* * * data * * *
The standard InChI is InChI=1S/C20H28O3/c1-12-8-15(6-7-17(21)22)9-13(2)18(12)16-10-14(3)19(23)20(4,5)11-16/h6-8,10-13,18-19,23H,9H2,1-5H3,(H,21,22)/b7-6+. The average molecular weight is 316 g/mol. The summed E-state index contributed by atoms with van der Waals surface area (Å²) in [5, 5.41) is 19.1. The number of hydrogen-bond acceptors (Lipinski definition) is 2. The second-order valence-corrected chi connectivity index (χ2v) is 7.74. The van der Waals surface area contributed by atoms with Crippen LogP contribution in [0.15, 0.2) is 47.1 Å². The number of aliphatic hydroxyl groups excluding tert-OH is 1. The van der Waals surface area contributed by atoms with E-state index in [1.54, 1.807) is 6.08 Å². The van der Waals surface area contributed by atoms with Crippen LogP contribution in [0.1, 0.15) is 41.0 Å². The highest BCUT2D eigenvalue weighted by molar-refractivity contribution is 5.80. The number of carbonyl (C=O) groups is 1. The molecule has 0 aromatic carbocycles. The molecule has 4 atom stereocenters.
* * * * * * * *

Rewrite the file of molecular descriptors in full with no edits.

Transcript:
The standard InChI is InChI=1S/C20H28O3/c1-12-8-15(6-7-17(21)22)9-13(2)18(12)16-10-14(3)19(23)20(4,5)11-16/h6-8,10-13,18-19,23H,9H2,1-5H3,(H,21,22)/b7-6+. The average molecular weight is 316 g/mol. The summed E-state index contributed by atoms with van der Waals surface area (Å²) in [5, 5.41) is 19.1. The number of hydrogen-bond acceptors (Lipinski definition) is 2. The second-order valence-corrected chi connectivity index (χ2v) is 7.74. The van der Waals surface area contributed by atoms with Crippen LogP contribution in [0.15, 0.2) is 47.1 Å². The number of aliphatic hydroxyl groups excluding tert-OH is 1. The van der Waals surface area contributed by atoms with E-state index in [1.54, 1.807) is 6.08 Å². The van der Waals surface area contributed by atoms with Crippen LogP contribution in [0.1, 0.15) is 41.0 Å². The highest BCUT2D eigenvalue weighted by molar-refractivity contribution is 5.80. The number of carbonyl (C=O) groups is 1. The molecule has 0 aromatic carbocycles. The molecule has 4 atom stereocenters.